‘I was going down a dark route’: Young people on fighting gambling addiction
‘You cannot win in the long term. Bookies will not allow that to happen’
TW: Gambling addiction, suicide, depression
Nick went to a casino with £1,500 and after two days, he ended up leaving with £10,600. It was the biggest win he’d ever had.
He took the money and went on holiday to Bali, but unfortunately, his gambling problems weren’t going to go away.
“That win was the worst thing that could have ever happened to me,” Nick told his 3.3m TikTok followers. “Every time I made money, I lost money. It was a bad place. I was going down a dark route.”
Luckily for Nick, he’s managed to turn his life around and hasn’t placed a bet since November 2020. Now, he’s encouraging others to not make the same mistakes he did.
@repnicktvReply to @safc_ftm13 my gambling addition. #foryoup #foryoupage #4u #tiktok #fyp♬ original sound – RepNickTV
The gambling industry makes 60 per cent of its profits from problem or at-risk gamblers
The NHS defines problem gambling as “gambling that is disruptive or damaging to you or your family, or interferes with your daily life.”
Like Nick, many problem gamblers begin at an early age. The Gambling Commission estimates there are 55,000 children who have a harmful gambling problem.
There are 330,000 adult problem gamblers and 44,000 adults at risk of going down that path. And shockingly, the gambling industry makes 60 per cent of its profits from problem or at-risk gamblers.
The Tab spoke to a few young people who’ve overcome gambling addictions and are looking to warn others away from making the same mistakes they did.
‘It just sounded like you can win money easily’
@betfreehazStay out the casino kids 😬 #fyp #foryoupage #gamblingaddict #casino #gamblingtiktok #recovery #recoveringaddict♬ mrblocku says no more fortnite – ethan
Harri got hooked on scratch cards when he was at school, progressing to football bets in the bookmakers when he turned 18. “It just sounded like you can win money easily,” Harri told The Tab.
But once he was there, the roulette machines also took his fancy and got out of hand very quickly. “The stakes get bigger and you start risking more. It just gets out of hand that way,” Harri told The Tab.
Harri got a job for a year prior to going to uni and was also coaching football on the side, the extra cash allowing him to place bets as high as £1,000.
“When I was working full time, it was easier to cover up because I was getting paid monthly and getting cash in hand from football each week as well. But at uni I couldn’t cover it up,” Harri said.
‘Whenever I wasn’t working, I was gambling’
Matt Zarb-Cousin, a former problem gambler who now campaigns for greater controls on gambling, also got into betting at a young age.
Matt got hooked on slot machines during sixth form, saying, “Whenever I wasn’t working, I was gambling.”
It’s no wonder therefore that when Matt’s student loan dropped, one of the first things he did was place a bet. “All of a sudden I had all this money and was in the bookies pretty much every day.” Matt told The Tab.
In one single day, Matt lost £2,500, which at the time was all the money he had.
‘Gambling affected my life in every way possible’
Harri also lost big while at uni. In his second year, he ended up losing all of his money, resorting to taking out payday loans and selling his phone and laptop. His mental health deteriorated as gambling started to “affect his life in every way possible.”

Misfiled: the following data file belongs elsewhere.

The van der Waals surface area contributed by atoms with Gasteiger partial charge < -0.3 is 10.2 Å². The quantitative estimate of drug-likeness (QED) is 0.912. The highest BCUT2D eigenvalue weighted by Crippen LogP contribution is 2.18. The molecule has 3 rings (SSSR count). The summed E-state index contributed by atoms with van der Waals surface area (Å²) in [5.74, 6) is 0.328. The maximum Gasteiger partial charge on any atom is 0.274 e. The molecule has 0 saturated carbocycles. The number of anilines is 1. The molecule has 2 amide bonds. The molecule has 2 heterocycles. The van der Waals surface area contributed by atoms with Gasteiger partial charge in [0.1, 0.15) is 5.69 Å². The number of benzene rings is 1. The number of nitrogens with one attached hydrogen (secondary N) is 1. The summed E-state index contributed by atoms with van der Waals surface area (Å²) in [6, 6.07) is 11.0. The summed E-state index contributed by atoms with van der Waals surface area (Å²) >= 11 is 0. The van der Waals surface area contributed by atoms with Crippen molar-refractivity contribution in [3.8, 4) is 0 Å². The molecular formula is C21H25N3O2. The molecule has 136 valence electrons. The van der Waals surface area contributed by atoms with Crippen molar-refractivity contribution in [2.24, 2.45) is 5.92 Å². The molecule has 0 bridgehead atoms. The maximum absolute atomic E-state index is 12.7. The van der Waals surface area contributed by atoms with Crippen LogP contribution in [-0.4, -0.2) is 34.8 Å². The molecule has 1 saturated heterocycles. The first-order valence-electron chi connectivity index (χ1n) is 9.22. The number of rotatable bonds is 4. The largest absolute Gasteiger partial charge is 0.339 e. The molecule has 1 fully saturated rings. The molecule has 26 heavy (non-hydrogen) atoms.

Matt also experienced mental health problems as a direct result of gambling. The inability to place bets due to having no money led to intense withdrawals and depression. “You can’t escape, because gambling is what you use to escape from these problems,” Matt told The Tab.
And one day it got so bad that Matt even considered taking his own life. At this point, his family stepped in and Matt went into therapy. After six weeks of therapy and one relapse, Matt managed to stop gambling aged 20.
But the problems didn’t stop there. The following two years were really tough as Matt describes the “residual problems” left over after you stop gambling.
“It’s fine to treat the addiction, but once that process has happened, and the person has come through the addiction and stopped gambling, it doesn’t mean the problems have stopped,” Matt told The Tab.
‘If the videos get big, other people can realise they’re not alone’
@betfreehazFew early signs of gambling addiction 😐 #fyp #foryoupage #gamblingtiktok #sportsbettingtiktok #recoveringaddict #addiction #gambling #foryou♬ Let Go – Ark Patrol
All the people The Tab spoke to haven’t placed a bet for a good while and are feeling much better for it.
Harri said he doesn’t “crave it anymore” and that making TikToks about his gambling problem helped him on the road to recovery.
He couldn’t have imagined how popular his videos would get, with many of them garnering hundreds of thousands of views. “If the videos get big, other people can realise they’re not alone,” Harri told The Tab.
Nick also documented his history of gambling and recovery journey on TikTok, proudly telling his 3.3m followers that he’s managed to become debt free and put his life of gambling behind him.
‘You cannot win in the long term’
Since stopping gambling, Matt has been a prominent figure campaigning for greater regulations within the industry, setting up Gamban, a software you can install to block yourself from online gambling, which now has over 85,000 users.
When asked what his advice would be to young people thinking of gambling, Matt said that he was never going to tell anyone not to bet but adds that people should know “you cannot win in the long term. Bookies will not allow that to happen.”
Gamban (software that blocks online gambling) is free through TalkBanStop.com, a pilot bringing Gamban, GAMSTOP and Gamcare together.
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